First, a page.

Vibrothermographic Crack Heating: A Function of Vibration and Crack Size
Vibrothermography is an inspection technique that detects cracks by observing vibration induced crack heating. Frictional crack heating in a vibrating specimen is directly linked to the resonant vibrational stress on the crack. In simple geometries we can measure the vibrational mode structure and intuit the dynamic vibrational stress field on the crack. This is used to establish a relationship between crack heating and vibration. Such a relationship will be critical for vibrothermography to be accepted as a viable inspection technology. We correlate stress to heating by exciting specimens in a well understood and repeatable resonant vibration mode. Our sample set consists of 65 Titanium and 63 Inconel specimens with low cycle fatigue cracks. Through knowledge of the mode shape, a single point surface velocity measurement is sufficient to calculate the deformed shape of the entire specimen. The loads and stresses within the specimen are calculated from the deformed shape and used to identify the relationship between crack heating and vibration. The observed relationship between normal stress, crack size, and crack heating is presented. This relationship may eventually prove viable for quantifying crack detectability in vibrothermography.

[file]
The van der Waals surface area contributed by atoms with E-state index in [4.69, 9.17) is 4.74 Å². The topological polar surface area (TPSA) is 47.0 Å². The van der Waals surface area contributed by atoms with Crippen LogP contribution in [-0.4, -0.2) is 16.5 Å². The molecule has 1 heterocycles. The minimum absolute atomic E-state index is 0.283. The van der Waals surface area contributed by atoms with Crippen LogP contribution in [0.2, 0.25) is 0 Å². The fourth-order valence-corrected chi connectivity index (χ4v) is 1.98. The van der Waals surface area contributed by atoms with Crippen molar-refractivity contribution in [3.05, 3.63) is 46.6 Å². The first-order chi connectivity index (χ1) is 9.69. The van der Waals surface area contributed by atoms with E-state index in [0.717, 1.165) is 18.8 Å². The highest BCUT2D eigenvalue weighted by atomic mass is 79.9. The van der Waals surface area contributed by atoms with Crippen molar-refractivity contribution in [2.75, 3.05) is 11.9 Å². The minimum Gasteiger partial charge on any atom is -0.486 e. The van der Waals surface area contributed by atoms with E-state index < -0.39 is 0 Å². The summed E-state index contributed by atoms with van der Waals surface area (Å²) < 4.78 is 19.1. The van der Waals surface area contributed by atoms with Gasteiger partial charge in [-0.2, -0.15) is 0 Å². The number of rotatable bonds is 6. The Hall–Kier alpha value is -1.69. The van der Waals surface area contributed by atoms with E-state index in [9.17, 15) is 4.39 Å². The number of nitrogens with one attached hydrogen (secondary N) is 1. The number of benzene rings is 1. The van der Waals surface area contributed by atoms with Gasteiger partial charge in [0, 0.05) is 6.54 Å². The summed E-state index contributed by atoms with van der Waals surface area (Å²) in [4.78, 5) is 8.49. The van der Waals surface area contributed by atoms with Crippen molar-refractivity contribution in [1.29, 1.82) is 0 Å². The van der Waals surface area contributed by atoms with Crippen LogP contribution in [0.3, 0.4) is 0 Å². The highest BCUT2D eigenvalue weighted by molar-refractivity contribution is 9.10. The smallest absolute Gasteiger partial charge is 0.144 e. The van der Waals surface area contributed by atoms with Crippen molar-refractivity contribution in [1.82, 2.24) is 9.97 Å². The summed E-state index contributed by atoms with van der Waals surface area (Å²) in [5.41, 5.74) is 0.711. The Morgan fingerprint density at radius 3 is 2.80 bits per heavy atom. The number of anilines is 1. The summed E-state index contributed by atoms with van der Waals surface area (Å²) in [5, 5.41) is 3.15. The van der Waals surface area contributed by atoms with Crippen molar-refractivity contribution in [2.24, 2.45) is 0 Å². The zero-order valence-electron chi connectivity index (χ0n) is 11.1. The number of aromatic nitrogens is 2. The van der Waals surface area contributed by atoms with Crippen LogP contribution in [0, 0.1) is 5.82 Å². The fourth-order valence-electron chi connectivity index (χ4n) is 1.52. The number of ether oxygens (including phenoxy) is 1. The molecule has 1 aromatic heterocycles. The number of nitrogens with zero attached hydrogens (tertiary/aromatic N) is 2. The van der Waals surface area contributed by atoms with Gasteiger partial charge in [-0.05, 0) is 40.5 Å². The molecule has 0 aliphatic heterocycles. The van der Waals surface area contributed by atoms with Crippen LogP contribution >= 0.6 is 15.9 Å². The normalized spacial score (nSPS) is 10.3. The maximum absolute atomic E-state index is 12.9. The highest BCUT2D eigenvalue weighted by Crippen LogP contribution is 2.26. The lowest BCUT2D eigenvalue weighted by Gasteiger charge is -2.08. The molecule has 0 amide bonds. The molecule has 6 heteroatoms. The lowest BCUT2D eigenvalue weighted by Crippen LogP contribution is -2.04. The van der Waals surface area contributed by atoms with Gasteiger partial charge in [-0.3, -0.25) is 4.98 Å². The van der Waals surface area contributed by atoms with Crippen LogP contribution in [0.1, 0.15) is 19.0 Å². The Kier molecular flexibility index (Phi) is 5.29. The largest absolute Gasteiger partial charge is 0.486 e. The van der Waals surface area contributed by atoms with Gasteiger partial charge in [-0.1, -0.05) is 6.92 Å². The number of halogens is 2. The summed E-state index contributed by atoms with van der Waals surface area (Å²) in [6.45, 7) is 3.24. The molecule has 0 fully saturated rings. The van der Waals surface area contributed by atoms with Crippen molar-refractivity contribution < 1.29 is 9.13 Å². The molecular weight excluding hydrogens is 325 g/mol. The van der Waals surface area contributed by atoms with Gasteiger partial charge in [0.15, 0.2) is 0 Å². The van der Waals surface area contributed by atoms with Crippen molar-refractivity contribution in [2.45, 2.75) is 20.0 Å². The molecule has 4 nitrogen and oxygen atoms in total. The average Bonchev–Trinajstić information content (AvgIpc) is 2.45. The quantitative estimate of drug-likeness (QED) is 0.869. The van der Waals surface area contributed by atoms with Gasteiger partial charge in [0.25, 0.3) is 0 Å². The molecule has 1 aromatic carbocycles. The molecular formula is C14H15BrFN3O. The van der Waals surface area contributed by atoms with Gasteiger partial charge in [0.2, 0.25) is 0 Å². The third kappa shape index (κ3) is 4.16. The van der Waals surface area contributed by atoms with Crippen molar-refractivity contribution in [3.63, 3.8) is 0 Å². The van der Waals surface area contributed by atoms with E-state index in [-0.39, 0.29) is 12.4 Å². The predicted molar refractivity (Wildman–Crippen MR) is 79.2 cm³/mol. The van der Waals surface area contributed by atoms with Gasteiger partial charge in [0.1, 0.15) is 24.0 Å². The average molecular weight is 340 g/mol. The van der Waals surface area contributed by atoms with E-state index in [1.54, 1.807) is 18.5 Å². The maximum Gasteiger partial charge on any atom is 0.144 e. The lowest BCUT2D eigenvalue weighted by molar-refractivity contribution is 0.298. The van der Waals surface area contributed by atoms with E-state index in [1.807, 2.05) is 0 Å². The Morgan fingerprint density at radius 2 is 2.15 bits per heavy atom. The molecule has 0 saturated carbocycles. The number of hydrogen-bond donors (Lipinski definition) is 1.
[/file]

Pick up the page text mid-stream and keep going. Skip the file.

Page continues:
Copyright 2009 American Institute of Physics. This article may be downloaded for personal use only. Any other use requires prior permission of the author and the American Institute of Physics.
This article appeared in AIP Conference Proceedings, 1096 (2009): 489–494 and may be found at: http://dx.doi.org/10.1063/1.3114294.